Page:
Mark Twain | Samuel Langhorne Clemens
Samuel Langhorne Clemens Autobiography - …
Ernest Hemingway once declared "All modern American literature comes from one book by Mark Twain called 'Huckleberry Finn.'… It's the best book we've had.” First published (in the United Kingdom) in December 1884, the “Adventures of Huckleberry Finn,” is considered by many to be one of the great American novels, and was Twain’s masterpiece. Check out eight fascinating facts about the world-famous author, born Samuel Langhorne Clemens.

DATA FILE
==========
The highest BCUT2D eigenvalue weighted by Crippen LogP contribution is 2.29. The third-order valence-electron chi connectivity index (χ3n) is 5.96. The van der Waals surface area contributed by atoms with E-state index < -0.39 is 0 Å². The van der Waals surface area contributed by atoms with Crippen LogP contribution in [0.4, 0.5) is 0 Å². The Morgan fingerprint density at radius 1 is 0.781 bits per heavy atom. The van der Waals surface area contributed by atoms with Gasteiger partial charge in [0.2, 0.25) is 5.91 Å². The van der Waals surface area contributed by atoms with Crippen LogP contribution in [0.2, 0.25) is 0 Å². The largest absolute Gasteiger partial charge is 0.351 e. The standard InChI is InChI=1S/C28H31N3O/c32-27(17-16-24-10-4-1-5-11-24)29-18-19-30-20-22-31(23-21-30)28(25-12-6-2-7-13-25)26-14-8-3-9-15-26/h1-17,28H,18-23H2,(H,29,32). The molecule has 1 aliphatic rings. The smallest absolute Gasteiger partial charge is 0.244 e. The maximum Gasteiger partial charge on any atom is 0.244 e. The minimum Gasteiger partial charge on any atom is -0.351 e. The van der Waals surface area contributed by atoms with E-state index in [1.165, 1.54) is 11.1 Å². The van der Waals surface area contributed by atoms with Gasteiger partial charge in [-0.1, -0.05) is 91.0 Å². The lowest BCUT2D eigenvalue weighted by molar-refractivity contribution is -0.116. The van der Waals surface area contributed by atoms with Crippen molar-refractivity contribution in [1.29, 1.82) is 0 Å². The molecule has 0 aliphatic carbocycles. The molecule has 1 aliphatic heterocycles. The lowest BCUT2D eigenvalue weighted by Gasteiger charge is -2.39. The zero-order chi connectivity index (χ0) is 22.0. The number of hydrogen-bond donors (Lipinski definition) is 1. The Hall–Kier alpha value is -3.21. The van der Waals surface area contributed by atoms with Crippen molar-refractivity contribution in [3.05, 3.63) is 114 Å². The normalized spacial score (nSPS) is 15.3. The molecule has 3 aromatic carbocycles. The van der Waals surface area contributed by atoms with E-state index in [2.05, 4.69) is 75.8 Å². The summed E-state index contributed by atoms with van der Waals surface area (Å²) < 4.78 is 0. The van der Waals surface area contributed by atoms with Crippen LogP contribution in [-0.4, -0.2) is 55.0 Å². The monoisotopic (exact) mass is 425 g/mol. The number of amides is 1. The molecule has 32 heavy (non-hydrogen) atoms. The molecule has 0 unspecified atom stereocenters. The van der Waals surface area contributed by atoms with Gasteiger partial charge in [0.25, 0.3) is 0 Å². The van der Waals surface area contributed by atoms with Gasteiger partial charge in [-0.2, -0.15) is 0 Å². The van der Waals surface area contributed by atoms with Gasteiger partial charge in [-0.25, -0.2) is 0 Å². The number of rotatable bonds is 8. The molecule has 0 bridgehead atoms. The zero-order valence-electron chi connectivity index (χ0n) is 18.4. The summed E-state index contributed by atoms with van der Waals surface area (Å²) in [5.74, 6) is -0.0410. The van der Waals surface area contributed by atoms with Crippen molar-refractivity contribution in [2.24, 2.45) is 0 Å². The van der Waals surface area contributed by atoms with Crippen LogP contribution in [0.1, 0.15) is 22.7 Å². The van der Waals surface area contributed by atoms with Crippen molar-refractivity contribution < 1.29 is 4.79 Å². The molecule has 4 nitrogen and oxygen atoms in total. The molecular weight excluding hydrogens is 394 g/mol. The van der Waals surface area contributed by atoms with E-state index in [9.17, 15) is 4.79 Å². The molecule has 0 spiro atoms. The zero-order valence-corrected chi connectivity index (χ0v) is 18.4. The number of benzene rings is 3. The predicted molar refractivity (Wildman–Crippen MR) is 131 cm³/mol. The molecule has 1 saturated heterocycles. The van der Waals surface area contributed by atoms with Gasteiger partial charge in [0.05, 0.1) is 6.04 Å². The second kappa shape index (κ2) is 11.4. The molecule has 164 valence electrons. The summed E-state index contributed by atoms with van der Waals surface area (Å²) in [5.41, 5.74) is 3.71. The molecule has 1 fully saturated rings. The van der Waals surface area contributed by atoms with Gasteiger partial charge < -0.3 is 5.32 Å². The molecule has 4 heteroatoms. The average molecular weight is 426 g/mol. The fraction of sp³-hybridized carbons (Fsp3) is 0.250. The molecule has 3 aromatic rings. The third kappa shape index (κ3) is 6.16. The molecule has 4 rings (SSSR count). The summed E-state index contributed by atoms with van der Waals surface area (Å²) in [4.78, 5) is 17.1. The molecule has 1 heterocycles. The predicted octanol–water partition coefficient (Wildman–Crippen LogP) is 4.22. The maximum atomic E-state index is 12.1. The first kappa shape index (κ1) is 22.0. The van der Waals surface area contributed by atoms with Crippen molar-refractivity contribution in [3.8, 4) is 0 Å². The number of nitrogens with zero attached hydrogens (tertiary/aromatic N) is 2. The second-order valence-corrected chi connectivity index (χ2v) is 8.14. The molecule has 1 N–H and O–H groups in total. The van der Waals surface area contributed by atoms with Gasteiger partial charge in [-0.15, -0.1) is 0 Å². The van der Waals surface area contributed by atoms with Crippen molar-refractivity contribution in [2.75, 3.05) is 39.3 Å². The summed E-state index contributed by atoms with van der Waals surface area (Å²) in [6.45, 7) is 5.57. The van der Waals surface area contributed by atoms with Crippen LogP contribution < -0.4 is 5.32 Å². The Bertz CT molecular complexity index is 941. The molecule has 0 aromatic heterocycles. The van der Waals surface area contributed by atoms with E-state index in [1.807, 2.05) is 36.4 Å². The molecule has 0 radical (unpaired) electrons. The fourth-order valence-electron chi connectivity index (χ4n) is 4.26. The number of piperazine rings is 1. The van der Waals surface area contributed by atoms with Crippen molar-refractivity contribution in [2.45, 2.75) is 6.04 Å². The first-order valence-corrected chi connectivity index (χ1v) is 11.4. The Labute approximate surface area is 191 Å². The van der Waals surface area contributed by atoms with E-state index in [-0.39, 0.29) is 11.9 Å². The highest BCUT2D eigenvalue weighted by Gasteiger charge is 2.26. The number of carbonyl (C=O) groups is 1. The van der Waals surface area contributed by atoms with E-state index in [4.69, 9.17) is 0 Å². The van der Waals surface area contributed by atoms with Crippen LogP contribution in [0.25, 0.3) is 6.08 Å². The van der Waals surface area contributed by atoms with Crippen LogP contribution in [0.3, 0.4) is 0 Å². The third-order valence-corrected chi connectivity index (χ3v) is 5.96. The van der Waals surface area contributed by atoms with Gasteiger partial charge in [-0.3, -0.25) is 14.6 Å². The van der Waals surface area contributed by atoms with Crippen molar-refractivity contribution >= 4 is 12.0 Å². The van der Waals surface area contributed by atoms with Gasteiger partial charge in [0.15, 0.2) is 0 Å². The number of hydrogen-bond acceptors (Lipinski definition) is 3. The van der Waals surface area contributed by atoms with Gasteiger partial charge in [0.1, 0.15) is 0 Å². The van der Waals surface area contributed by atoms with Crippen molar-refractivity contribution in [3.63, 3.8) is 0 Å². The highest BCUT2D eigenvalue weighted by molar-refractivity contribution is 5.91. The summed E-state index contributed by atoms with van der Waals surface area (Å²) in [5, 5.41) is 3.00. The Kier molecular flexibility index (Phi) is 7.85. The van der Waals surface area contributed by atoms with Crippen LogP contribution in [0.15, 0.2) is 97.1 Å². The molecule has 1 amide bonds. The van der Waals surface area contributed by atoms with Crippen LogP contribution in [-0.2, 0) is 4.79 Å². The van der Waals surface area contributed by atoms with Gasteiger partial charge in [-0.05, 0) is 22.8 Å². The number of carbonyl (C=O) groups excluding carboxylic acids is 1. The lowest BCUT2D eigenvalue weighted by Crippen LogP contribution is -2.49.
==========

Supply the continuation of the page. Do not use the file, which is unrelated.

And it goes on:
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Samuel Langhorne Clemens was born two months prematurely on November 30, 1835, in tiny Florida, Missouri, and remained sickly and frail until he was 7 years old. Clemens was the sixth of seven children, only three of whom survived to adulthood. In 1839, Clemens’ father, John Marshall, a self-educated lawyer who ran a general store, moved his family to the town of Hannibal, Missouri, in search of better business opportunities. (Decades later, his son would set his popular novels “The Adventures of Tom Sawyer” and “Adventures of Huckleberry Finn” in a fictionalized version of Hannibal.) John Marshall Clemens became a justice of the peace in Hannibal but struggled financially. When Samuel Clemens was 11, his 49-year-old father died of pneumonia.